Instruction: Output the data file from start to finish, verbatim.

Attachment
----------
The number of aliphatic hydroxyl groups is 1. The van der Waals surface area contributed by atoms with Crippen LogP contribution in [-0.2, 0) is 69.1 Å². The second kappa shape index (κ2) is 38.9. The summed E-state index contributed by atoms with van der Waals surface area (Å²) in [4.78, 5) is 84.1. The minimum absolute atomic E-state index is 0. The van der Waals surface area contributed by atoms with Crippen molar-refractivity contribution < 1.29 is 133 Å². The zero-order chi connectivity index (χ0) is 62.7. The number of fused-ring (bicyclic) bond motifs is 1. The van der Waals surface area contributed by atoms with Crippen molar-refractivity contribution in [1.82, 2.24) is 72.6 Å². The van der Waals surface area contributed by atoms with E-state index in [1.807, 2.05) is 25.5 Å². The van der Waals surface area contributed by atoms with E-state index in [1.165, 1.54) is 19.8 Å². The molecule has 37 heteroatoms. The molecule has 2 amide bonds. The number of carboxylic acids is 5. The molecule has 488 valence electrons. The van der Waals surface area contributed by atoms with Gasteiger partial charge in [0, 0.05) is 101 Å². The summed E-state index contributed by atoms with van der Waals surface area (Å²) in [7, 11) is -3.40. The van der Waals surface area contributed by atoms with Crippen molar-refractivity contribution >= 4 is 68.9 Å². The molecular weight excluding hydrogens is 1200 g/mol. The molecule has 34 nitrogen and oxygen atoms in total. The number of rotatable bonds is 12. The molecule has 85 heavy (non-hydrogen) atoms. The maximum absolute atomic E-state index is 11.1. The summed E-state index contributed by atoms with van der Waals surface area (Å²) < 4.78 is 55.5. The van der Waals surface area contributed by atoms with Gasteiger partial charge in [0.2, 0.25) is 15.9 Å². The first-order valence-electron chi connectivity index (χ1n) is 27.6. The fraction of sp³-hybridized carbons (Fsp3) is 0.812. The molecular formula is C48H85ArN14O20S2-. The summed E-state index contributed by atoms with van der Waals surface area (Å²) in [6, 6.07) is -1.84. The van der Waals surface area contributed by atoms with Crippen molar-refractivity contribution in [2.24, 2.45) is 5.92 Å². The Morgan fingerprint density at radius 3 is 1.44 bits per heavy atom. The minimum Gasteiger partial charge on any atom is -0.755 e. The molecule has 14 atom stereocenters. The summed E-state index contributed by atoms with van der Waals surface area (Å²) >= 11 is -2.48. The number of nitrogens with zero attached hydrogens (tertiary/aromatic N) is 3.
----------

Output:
The number of aliphatic hydroxyl groups is 1. The van der Waals surface area contributed by atoms with Crippen LogP contribution in [-0.2, 0) is 69.1 Å². The second kappa shape index (κ2) is 38.9. The summed E-state index contributed by atoms with van der Waals surface area (Å²) in [4.78, 5) is 84.1. The minimum absolute atomic E-state index is 0. The van der Waals surface area contributed by atoms with Crippen molar-refractivity contribution < 1.29 is 133 Å². The zero-order chi connectivity index (χ0) is 62.7. The number of fused-ring (bicyclic) bond motifs is 1. The van der Waals surface area contributed by atoms with Crippen molar-refractivity contribution in [1.82, 2.24) is 72.6 Å². The van der Waals surface area contributed by atoms with E-state index in [1.807, 2.05) is 25.5 Å². The van der Waals surface area contributed by atoms with E-state index in [1.165, 1.54) is 19.8 Å². The molecule has 37 heteroatoms. The molecule has 2 amide bonds. The number of carboxylic acids is 5. The molecule has 488 valence electrons. The van der Waals surface area contributed by atoms with Gasteiger partial charge in [0, 0.05) is 101 Å². The summed E-state index contributed by atoms with van der Waals surface area (Å²) in [7, 11) is -3.40. The van der Waals surface area contributed by atoms with Crippen molar-refractivity contribution >= 4 is 68.9 Å². The molecular weight excluding hydrogens is 1200 g/mol. The molecule has 34 nitrogen and oxygen atoms in total. The number of rotatable bonds is 12. The molecule has 85 heavy (non-hydrogen) atoms. The maximum absolute atomic E-state index is 11.1. The summed E-state index contributed by atoms with van der Waals surface area (Å²) < 4.78 is 55.5. The van der Waals surface area contributed by atoms with Gasteiger partial charge in [0.2, 0.25) is 15.9 Å². The first-order valence-electron chi connectivity index (χ1n) is 27.6. The fraction of sp³-hybridized carbons (Fsp3) is 0.812. The molecular formula is C48H85ArN14O20S2-. The summed E-state index contributed by atoms with van der Waals surface area (Å²) in [6, 6.07) is -1.84. The van der Waals surface area contributed by atoms with Crippen molar-refractivity contribution in [2.24, 2.45) is 5.92 Å². The Morgan fingerprint density at radius 3 is 1.44 bits per heavy atom. The minimum Gasteiger partial charge on any atom is -0.755 e. The molecule has 14 atom stereocenters. The summed E-state index contributed by atoms with van der Waals surface area (Å²) >= 11 is -2.48. The number of nitrogens with zero attached hydrogens (tertiary/aromatic N) is 3.